The Browns/Satyrs/Wood Nymphs (BSWNs) are a group of butterflies that can be a bit troublesome to identify in the field. They belong in the Brush-footed butterfly family, in the subfamily Satyrinae. Brush-foots have hairy front legs that are much reduced in size, and they are a common group. What makes a Brown a Brown? As the name implies, they tend to be gray-to-brown, and the eyespots on their wings are their main markings. Their sizes range from the Common Wood Nymph’s 2 ½ inch plus wingspread down the Little Wood Satyr’s 1 ½ inches. Their flight is described with words like “bouncy,” “erratic,” “weak,” “skipping,” “bobbing,” and “jerky.”
The somewhat spindle-shaped BSWN caterpillars have a granular-to-hairy exoskeleton and twin horns at the rear, and they eat grasses and sedges, at night. Their caterpillars are among the odd-ball species that spend the winter as caterpillars instead of being tucked away sensibly in cocoons.
Adult Browns don’t stray far from the habitats that support their caterpillars. As Ebner puts it in the Butterflies of Wisconsin, “wherever environmental conditions support grasses and sedges, members of the group can be seen on mountain tops, in the tundra, on savannahs and prairies, and in rain forests.” Most of the adult Browns leave flowers alone, preferring to feed on rotting fruit, tree sap, and sometimes on dung (Joseph Conrad was right).
If you’re not crazy about the classification within the BSWNs, wait a few minutes. Their taxonomy is under scrutiny, and scientists are poised to revise it. Today’s episode introduces the two species that are both earliest on the landscape and the easiest to tell apart, the smallest and the largest of our local wood nymphs.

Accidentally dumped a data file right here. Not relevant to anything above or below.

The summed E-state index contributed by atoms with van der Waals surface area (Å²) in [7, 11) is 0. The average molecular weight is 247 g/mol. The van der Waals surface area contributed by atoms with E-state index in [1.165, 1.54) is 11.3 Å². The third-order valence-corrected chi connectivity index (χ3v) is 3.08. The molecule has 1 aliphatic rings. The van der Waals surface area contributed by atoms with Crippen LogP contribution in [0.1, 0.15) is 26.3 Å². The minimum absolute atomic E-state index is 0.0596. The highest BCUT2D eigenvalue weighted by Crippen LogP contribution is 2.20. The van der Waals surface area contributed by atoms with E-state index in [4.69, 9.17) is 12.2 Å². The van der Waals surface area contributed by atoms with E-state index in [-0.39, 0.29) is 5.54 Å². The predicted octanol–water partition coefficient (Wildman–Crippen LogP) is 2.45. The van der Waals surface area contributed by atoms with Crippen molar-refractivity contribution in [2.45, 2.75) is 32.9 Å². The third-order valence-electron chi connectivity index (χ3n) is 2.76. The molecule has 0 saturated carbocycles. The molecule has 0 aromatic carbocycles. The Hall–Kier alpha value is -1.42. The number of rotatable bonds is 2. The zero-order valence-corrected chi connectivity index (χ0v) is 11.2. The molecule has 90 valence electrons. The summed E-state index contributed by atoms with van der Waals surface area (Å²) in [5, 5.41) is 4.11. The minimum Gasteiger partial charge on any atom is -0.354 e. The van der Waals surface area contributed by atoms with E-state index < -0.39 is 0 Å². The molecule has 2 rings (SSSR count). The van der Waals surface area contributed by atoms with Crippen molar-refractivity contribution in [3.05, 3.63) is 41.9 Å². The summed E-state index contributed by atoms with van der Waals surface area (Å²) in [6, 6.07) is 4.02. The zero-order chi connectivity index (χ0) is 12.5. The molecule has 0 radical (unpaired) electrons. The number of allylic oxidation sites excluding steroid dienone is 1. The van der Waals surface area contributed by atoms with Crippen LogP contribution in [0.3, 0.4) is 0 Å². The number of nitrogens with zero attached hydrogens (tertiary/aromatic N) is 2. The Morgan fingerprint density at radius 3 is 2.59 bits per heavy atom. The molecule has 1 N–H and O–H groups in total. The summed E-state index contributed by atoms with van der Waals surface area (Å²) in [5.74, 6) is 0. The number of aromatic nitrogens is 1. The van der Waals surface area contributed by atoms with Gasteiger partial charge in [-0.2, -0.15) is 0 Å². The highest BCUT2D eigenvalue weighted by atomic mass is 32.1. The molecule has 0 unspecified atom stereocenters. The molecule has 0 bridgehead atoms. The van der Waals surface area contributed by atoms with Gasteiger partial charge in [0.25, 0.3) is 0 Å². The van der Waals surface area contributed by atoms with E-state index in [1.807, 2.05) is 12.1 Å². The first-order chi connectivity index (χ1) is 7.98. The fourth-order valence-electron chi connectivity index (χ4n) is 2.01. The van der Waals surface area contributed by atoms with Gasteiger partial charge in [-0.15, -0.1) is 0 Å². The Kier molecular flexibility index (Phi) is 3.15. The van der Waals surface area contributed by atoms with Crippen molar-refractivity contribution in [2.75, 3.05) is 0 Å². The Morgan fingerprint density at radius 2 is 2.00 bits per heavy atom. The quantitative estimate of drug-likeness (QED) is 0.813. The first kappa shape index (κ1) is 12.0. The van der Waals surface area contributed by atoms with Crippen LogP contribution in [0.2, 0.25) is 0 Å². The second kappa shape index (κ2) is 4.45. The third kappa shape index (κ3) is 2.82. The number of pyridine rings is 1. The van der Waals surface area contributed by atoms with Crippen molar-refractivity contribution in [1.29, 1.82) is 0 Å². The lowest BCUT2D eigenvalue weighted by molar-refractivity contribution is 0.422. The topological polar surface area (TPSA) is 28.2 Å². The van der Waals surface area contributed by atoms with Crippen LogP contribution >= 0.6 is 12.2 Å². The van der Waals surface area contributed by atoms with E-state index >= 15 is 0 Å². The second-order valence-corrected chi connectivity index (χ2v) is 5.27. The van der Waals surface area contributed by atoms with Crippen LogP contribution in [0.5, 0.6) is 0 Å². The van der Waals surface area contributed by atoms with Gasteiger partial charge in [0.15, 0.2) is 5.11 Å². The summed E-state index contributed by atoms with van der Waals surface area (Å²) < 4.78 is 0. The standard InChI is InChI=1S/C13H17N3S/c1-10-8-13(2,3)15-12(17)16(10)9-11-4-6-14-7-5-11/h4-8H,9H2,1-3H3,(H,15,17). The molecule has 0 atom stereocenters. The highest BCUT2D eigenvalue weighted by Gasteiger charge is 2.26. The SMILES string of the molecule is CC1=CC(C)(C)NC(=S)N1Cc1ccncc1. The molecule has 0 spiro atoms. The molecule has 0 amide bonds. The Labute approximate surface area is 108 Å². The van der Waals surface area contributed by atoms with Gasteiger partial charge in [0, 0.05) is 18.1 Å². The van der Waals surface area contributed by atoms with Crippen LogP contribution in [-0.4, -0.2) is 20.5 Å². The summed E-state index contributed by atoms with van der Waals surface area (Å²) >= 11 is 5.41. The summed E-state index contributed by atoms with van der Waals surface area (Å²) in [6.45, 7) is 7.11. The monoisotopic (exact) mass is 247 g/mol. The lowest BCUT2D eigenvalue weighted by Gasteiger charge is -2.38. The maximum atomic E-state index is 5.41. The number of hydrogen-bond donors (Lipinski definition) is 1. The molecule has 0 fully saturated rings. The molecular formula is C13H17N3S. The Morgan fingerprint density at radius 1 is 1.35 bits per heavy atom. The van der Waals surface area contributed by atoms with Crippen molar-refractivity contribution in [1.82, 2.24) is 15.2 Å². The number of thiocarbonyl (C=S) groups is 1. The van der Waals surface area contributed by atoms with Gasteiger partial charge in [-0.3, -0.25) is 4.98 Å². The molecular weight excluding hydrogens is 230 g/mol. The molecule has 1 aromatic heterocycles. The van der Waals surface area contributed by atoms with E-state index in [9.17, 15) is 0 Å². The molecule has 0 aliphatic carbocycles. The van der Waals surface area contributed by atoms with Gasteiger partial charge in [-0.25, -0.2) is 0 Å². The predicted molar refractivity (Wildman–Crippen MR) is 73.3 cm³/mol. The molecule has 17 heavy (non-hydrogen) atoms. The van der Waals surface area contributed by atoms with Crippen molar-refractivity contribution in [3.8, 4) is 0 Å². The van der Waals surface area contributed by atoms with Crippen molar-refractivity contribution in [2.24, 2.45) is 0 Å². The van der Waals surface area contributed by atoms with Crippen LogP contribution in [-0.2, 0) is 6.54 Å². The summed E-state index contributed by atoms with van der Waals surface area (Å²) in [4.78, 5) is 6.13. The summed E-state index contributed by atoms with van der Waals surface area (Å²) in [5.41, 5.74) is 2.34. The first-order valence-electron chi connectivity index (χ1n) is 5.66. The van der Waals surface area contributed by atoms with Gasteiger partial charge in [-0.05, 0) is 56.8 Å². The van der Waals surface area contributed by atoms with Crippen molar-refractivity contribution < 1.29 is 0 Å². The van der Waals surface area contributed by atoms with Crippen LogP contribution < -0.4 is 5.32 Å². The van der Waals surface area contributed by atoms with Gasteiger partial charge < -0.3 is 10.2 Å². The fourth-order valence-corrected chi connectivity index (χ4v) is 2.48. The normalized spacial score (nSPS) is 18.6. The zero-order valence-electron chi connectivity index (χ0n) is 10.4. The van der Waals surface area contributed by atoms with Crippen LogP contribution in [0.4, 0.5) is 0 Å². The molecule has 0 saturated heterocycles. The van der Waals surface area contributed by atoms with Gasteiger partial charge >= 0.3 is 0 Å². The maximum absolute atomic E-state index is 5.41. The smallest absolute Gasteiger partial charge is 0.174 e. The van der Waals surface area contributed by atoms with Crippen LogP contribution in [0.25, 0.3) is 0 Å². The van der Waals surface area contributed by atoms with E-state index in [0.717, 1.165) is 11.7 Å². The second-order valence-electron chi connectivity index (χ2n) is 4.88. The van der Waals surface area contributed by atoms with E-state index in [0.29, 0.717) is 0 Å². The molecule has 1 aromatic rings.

Little Wood Satyrs
Little Wood Satyrs (LWSs) (Megisto cymela) are butterflies of forest thickets and of grassy areas near woods, and they have adapted to life in more developed areas. LWSs can be very abundant (more about that in a sec). They will fly in deep shade and under cloudy skies. People who are used to seeing them near the ground will be surprised to hear that they also frequent the treetops. To the usual adult Satyr food list, LWSs add the honeydew from aphids, which aphids drop randomly onto the leaves they crawl on (other insects also cash in on this sweet treat), and LWSs sometimes visit flowers.
Why are there so many? LWSs emerge in two waves, with a smaller wave following about three weeks after the first. That gap is way too small for the second group to be the offspring of the first, and there is considerable discussion about who these late-comers are. One guess is that they are not just tardy siblings, they are a second, nearly identical species! As Brock and Kaufman advise in the Field Guide to Butterflies of North America, “For now it may be best to call them all Little Wood Satyrs, while recognizing that the real situation is probably more complicated.”
Common/Clouded Wood Nymphs
Common/Clouded Wood Nymphs (Cercyonis pegala) are the largest BSWN members east of the Mississippi. Despite their name they are sun-lovers, favoring prairies, fields, woodland edges, and sunny patches in woods. Their color ranges from pale tan to very dark brown. Wood nymphs do nectar at flowers occasionally, when they’re not eating the juices of fungi or rotting fruit.
They are around all summer. Adults emerge (males first) in sometimes astounding numbers in mid-June (hopefully in time for the Butterfly Count), and the female lays her eggs in early fall. The eggs hatch soon afterward, but the caterpillars go into hibernation immediately, without a bedtime snack! They awake hungry in spring, eat, and pupate a few weeks later.
On a semi-related subject, the BugLady saw her first lightning beetle (of previous BOTW fame) in mid-May. Thanks to BugFan Andy for sending this website: https://www.mos.org/fireflywatch/